Stumbling upon polyfidelity in the South

Among many comments on a blog post called "If no one's being hurt, God's okay with your sexuality," gay Christian author John Shore found one that really intrigued him. It was from a woman in a relationship with two people -- thanking him for mentioning polyamory in his post. She wrote, "I didn't even know what that was, until I was in it." He responded by asking to interview her, and the interview was posted on the Huffington Post.

The three-person relationship came together slowly, the woman explains. She had just escaped an abusive marriage when she began spending even more time with her best friend and her best friend's husband. Falling in love as a triad was never on their radars, and they were all raised to believe that romantic love was a two-person deal. But the three realized they had feelings for each other, and after much discussion, they decided to enter into a relationship together.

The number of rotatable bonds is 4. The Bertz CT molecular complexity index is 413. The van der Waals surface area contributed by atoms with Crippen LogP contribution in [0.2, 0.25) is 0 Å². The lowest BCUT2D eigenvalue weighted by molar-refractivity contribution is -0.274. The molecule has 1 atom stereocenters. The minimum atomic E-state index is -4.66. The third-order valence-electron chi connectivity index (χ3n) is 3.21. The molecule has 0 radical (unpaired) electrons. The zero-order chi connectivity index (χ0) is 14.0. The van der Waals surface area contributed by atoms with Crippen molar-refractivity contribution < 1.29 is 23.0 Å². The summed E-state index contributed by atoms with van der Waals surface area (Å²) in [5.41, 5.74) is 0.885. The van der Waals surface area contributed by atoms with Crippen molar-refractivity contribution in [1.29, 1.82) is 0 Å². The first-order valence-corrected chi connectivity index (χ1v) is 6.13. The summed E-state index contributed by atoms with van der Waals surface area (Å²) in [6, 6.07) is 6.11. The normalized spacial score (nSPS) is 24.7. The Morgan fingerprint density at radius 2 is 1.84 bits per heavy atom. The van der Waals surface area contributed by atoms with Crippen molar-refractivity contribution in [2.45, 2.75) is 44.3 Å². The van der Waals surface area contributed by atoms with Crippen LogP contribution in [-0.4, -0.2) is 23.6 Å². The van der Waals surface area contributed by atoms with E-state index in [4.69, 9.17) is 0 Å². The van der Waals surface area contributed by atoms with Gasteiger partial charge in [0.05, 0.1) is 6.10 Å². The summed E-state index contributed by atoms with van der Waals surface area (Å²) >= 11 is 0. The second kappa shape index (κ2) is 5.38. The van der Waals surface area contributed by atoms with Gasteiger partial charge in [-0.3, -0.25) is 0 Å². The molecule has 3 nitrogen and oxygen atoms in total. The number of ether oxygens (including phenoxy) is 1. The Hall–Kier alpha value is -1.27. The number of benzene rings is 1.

Now they live together as a blended, polyfidelitous family with eight children. Unfortunately, they live in an extremely conservative, deeply religious, and considerably homophobic part of the South, where they stay in the closet to avoid discrimination. The woman explains the tough situation this way:

I love our life together. I love our big, happy home. But I do not love the fact that I live in a community that would rather me live as a struggling single mom to four children than to have the support of two adults who love me dearly as a life partner. The fact that my community would believe wholeheartedly that my sexual relationship with my abusive ex-husband was righteous but that my sexual relationship with two committed life partners (if they knew about it) is unrighteous, just seems so hypocritical.

Be sure to read the whole interview on the Huffington Post.

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